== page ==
While we are left to learn more what a truly senescent cell is, if there is the need of long- or short-term clearance from the organism, and, more importantly, if we can rescue the still proliferative "pre-senescent" cells. In this context, a new candidate hallmark for aging arises, aneuploidy, an abnormal chromosomal number that results from mis-segregation events during mitosis, which has been linked to normative aging and age-associated diseases, with the underlying mechanisms being poorly understood. Recently, aneuploidy was shown to increase with advancing age due to an overall dysfunction of the mitotic machinery. Furthermore, several reports have uncovered the impact of aneuploidy on cellular fitness and proliferative capacity, with several characteristics of aneuploid cells overlapping with those that are found in aged cells.

Our latest work provided insight as to how senescent cells arise, by demonstrating that elderly proliferative cells, primed with the expression of a senescence core gene signature, evolved into permanent cell cycle arrest (full senescence) following passage through a faulty mitosis. This further supports that improving mitotic fitness may be used as a potential anti-aging strategy, thereby counteracting the SASP-induced inflammatory microenvironment and helping to protect stem cell and parenchymal cell functions.

Link: https://doi.org/10.3390/ijms20040938

Comments

This isn't relevant to the article but I wanted to commend you for your dedication to this site.

I was wondering since you've started this website in 2002 how much closer have we've gotten to the start of these therapies?

A overly enthusastic man on Quora suggests 10-20 years, and I was wondering if that's seen as a outrageous fast time compared to other people who are informed, espically you.

Posted by: Khand at March 1st, 2019 7:05 AM

@Khand

I do agree. Most of the blogs have a precious few good articles. And the rest is the kind of 20 foods doctors hate and such.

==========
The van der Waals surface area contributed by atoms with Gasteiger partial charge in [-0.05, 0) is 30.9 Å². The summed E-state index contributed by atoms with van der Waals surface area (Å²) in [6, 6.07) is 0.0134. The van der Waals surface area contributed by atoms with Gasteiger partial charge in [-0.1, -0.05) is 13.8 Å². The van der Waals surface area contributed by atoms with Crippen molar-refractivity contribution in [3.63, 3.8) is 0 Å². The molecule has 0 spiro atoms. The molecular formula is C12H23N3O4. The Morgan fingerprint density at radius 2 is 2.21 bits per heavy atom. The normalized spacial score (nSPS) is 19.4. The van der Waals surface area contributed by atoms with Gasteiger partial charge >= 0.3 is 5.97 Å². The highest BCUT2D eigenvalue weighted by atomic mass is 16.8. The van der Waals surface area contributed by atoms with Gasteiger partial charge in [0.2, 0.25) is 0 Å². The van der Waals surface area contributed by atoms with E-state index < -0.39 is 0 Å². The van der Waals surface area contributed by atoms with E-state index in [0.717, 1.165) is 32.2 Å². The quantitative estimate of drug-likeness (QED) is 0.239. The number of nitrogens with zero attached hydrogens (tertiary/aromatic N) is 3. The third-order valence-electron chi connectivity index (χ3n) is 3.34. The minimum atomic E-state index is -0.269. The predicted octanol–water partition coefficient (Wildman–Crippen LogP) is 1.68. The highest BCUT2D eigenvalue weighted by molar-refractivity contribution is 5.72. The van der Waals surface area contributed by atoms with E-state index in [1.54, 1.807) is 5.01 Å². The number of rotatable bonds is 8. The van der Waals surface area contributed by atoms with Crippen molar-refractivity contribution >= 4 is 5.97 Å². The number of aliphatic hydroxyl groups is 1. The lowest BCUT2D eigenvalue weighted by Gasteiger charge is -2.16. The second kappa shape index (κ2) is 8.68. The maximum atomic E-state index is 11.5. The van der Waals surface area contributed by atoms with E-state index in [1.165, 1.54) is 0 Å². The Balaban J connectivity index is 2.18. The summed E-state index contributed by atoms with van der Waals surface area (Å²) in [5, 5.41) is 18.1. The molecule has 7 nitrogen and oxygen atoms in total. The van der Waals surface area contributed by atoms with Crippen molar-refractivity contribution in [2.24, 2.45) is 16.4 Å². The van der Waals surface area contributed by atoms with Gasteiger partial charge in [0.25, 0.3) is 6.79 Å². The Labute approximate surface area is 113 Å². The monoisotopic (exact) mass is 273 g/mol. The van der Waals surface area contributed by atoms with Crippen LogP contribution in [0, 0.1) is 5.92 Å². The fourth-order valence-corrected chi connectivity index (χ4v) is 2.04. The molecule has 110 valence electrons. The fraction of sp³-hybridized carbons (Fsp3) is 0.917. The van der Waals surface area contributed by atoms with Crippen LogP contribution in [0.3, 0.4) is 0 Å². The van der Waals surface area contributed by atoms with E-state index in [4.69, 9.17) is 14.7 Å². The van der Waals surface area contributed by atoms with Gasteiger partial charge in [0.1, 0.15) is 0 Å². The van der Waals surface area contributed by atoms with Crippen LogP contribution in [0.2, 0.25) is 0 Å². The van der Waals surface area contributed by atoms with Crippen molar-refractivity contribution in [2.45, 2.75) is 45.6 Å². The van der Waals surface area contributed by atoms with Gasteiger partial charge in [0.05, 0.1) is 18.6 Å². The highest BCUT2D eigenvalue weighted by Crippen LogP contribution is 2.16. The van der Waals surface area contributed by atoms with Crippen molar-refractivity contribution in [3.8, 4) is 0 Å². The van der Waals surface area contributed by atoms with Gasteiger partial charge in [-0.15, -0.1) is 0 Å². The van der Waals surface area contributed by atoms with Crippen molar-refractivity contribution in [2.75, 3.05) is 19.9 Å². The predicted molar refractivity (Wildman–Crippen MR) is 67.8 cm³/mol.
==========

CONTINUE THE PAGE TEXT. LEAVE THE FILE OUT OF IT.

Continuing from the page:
Reason is doing a really good job of covering the state of affairs. This site is a meta-analysis of its own...

As for when we can expect the first therpies, it depends how you define it. Metformin is ab week CR mimetic and is available. So are fisetin, quercetin and calorie restriction)/fasting. Those are not publicly accepted and we don't know what is the best protocol. So I would call those generation 0. Stuff that is a bit better than placebo but not by much.

In the next 10 years we will see some generation 1 treatments. Probably even in the next 3-4 years. I hope they will arrive soon enough for my parents...

Posted by: Cuberat at March 1st, 2019 7:47 AM

My current fear is cancer and organ failure as well as amyloidosis, those are scourge standing in our way.

Posted by: Dokuganryu at March 1st, 2019 10:48 AM

I think the recent comment by Abrey De Grey is very interesting:
He sees a 50 % chance that mice can live to 5 years, in 3 years time. And this with therapies given when the mice is 2 years old. Today, mice don't live longer than 3 years.
When this happens, it will be obvious that we can do something similar with humans, and money will be pouring in.

Posted by: Martin Andersen at March 1st, 2019 1:13 PM

@Mark Borbely,

Thanks for the link for Mellons presentation.

I am hopefully there will be a huge paradigm in health care by 2030 (it certainly looks like it with his comments along with Audrey and all the other biotech in the headlines) that we can easily take some treatment that can give us an extra 10 years of life without paying an arm and leg for it. There are many technologies on line now and changing of mindset for the rich and venture capitalist that I think it will be very different from the current environment.

Posted by: Robert at March 1st, 2019 1:29 PM